symphony orchestras worldwide, including the Chicago
Symphony, New York Pops, Boston Pops, Dallas Symphony,
Seattle Symphony and the London Metropolitan Orchestra.

Seven time Grammy winner, and Latin Grammy “Producer
of the Year”, GREGG FIELD is one of the most musically
diverse and highly sought-after producers, musicians
and educators in music.

Join us — bring your questions!

Wednesday, April 19, 2017
11:30 am  Reception/Networking  •  12:00 noon  Buffet Lunch
12:45 pm  – Program begins

Catalina’s in Hollywood
6725 Sunset Blvd., Hollywood 90028
Parking entrance on McCadden

STUDENTS:  PLEASE NOTE
The Bill Conti Big Band Arranging & Composing Competition
is still accepting entries. $1,000 top prize.  Please visit asmac.
org for more information.

 
—————————————–

4/19/17

CALICO WINDS at
GLENDALE NOON CONCERTS
12:10 – 12:40

On Wednesday  April 19, 2017 at 12:10-12:40 pm
the Free Admission Glendale Noon Concerts will feature
the Calico Winds performing works for woodwind quintet by
Darius Milhaud and Claude Arrieu
at the Sanctuary of Glendale City Church,
610 E. California Ave. (at Isabel St), Glendale, CA 91206.
For more information, email glendalesda@gmail.com
or call (818) 244- 7241.

——————————————

4/29/17

LOS ANGELES CLARINET CHOIR SPRING CONCERT
Saturday, April 29 at 8PM-9PM
Barrett Recital Hall
Pasadena Conservatory of Music
100 North Hill Street
Pasadena, CA 91106

The Los Angeles Clarinet Choir, 15 clarinetists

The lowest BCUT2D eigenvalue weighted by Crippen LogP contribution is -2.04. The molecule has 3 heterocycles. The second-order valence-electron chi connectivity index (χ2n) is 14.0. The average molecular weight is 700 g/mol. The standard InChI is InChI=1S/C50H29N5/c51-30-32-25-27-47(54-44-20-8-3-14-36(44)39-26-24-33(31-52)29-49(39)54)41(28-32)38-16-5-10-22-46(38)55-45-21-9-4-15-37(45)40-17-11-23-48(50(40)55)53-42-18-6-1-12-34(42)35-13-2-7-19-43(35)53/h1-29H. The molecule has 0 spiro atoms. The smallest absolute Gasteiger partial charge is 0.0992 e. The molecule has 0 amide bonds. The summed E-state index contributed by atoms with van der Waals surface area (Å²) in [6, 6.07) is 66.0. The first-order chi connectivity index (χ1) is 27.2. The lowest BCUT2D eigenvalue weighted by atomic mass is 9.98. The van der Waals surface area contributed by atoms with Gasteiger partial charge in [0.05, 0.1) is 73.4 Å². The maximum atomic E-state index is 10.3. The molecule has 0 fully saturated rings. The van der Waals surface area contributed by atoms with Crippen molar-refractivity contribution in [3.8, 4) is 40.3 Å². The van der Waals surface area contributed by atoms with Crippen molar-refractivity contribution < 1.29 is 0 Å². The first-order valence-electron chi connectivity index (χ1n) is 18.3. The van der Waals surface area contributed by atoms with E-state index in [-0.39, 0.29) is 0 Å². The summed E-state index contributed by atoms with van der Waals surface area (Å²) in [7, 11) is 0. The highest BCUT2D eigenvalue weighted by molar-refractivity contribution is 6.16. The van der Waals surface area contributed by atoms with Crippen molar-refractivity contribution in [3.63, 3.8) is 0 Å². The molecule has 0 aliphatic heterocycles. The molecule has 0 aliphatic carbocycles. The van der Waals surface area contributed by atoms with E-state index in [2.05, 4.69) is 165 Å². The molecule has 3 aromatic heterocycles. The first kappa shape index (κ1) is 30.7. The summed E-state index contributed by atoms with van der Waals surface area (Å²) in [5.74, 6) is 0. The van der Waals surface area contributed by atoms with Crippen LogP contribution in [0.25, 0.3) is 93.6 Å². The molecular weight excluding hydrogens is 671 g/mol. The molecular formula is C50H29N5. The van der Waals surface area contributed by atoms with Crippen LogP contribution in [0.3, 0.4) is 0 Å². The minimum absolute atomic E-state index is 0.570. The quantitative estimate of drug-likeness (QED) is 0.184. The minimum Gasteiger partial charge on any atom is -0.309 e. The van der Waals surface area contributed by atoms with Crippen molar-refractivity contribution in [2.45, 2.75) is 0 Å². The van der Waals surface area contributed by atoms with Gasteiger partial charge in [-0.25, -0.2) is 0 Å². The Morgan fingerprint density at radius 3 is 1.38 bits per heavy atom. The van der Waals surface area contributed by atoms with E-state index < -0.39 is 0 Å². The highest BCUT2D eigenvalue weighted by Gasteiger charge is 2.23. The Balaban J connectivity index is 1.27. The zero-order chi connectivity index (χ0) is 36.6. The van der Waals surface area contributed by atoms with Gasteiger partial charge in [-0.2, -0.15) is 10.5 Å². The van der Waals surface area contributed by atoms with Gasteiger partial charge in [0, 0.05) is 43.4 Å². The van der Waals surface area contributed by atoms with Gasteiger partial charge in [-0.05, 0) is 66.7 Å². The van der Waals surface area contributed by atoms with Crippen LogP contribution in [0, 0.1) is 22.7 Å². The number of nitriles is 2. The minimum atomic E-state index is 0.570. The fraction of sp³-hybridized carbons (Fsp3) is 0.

directed by Margaret Thornhill and Victoria Ramos,
gives the World Premiere of “Hajdu’s Nigun” for
clarinet ensemble by Matti Kovler, and performs
other signature works by Japanese, Brazillian,
German and American composers.

Tickets are $20 general, $15 students and seniors.
Seating limited; advance purchase recommended
through www.brownpapertickets.com

——————————————

7/11-14/17

SANTA BARBARA JAZZ WORKSHOP

The LA Jazz Society is proud to partner with Kim Richmond
and Kimberly Ford in presenting the Santa Barbara Jazz
Workshop, July 11-14, from Tuesday afternoon to Friday night.

A faculty of Jazz professionals teach instrumental/vocal master
classes, improvisation, Jazz Listening (How to listen, and who to
listen to.), modern Jazz combo and Big Band playing with concerts
each late afternoon (open to the public) where advanced students sit in

For more information, visit www.santabarbarajazzcamp.com.

Presented by Kim Richmond and Kimberly Ford
at the Marjorie Luke Theater and SOHO Jazz Club.

You can read all previous offerings at:
http://www.responsible47.com

—————————————-
UNTIL NEXT TIME,

THE COMMITTEE FOR A MORE RESPONSIBLE LOCAL 47

FACEBOOK / JAZZ? / SUMMER PROGRAM / EVENTS

April 7th, 2017

4/7/17
I. FACEBOOK CONVERSATION

II. GOT JAZZ STUDENTS?

III. INTERNATIONAL FILM SCORING SUMMER PROGRAM